Nevada allocates $25 from each marriage-license fee to the Account for Aid for Victims of Domestic Violence. That formula was established in 1991, when the wedding industry was booming. Since 2000, the marriage rate has dropped from 72 percent to 31 percent, so the “vast majority” of program funds come through the federal government and grants, Oriol said.
On Sept. 16, 2015, the National Network to End Domestic Violence surveyed domestic violence programs across the U.S., with 100 percent of those identified in Nevada responding. They reported that in the 24-hour survey period, 334 people were served, though 108 requests were unmet — 69 percent of them for housing and emergency shelter. The report pointed to reductions or eliminations of local programs in the prior year, an ongoing issue underlined by the Shade Tree shelter for women suspending its transitional housing program in August, meaning 160 beds and additional spaces for pets are no longer available. The shelter is working to raise the more than $2 million needed to revive the program.
Recognizing signs of abuse
Metro officers are trained to spot evidence of domestic violence on any call, even when victims assure them nothing has happened. And casual observers can take cues.
Victims might have an anxious demeanor around their abusers or a raspy voice, which may indicate having been choked. If a friend, neighbor or family member notices anything suspicious, authorities say, they should speak up even if they aren’t sure abuse is occurring.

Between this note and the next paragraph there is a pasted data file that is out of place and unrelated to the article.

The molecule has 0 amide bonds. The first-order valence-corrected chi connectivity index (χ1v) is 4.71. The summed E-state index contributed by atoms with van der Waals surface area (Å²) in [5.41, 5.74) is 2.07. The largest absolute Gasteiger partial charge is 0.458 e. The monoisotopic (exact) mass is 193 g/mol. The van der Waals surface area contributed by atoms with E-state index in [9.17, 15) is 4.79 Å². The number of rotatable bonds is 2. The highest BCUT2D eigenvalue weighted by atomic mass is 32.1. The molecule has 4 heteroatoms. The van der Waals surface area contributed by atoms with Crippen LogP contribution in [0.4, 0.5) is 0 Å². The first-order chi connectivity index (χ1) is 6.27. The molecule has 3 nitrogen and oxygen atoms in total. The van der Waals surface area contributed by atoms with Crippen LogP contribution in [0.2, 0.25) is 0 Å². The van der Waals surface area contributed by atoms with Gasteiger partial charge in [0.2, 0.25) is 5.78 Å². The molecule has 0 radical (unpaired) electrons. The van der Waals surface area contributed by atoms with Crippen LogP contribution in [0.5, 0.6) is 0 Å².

“You’re literally in the position where you can save someone’s life by simply picking up the phone and dialing 311 or 911 based on what you’re hearing or seeing,” Rivera said. “We’d rather respond to a call where they’re playing and it sounded violent than to respond to a call where somebody ended up getting killed and we come to find out that there’s no reports to 911 about domestic violence.”
For individuals without law enforcement training, UC Davis Medical Center pinpoints warning signs that someone you know is in an abusive relationship, as well as guidelines for taking action.
• People being isolated by an abuser may: be restricted from seeing family and friends; rarely go out in public without their partner; have limited access to money, credit cards or a car
• People being physically abused may: have frequent injuries blamed on “accidents”; frequently miss work, school or social occasions, without explanation; dress unseasonably to hide bruises or scars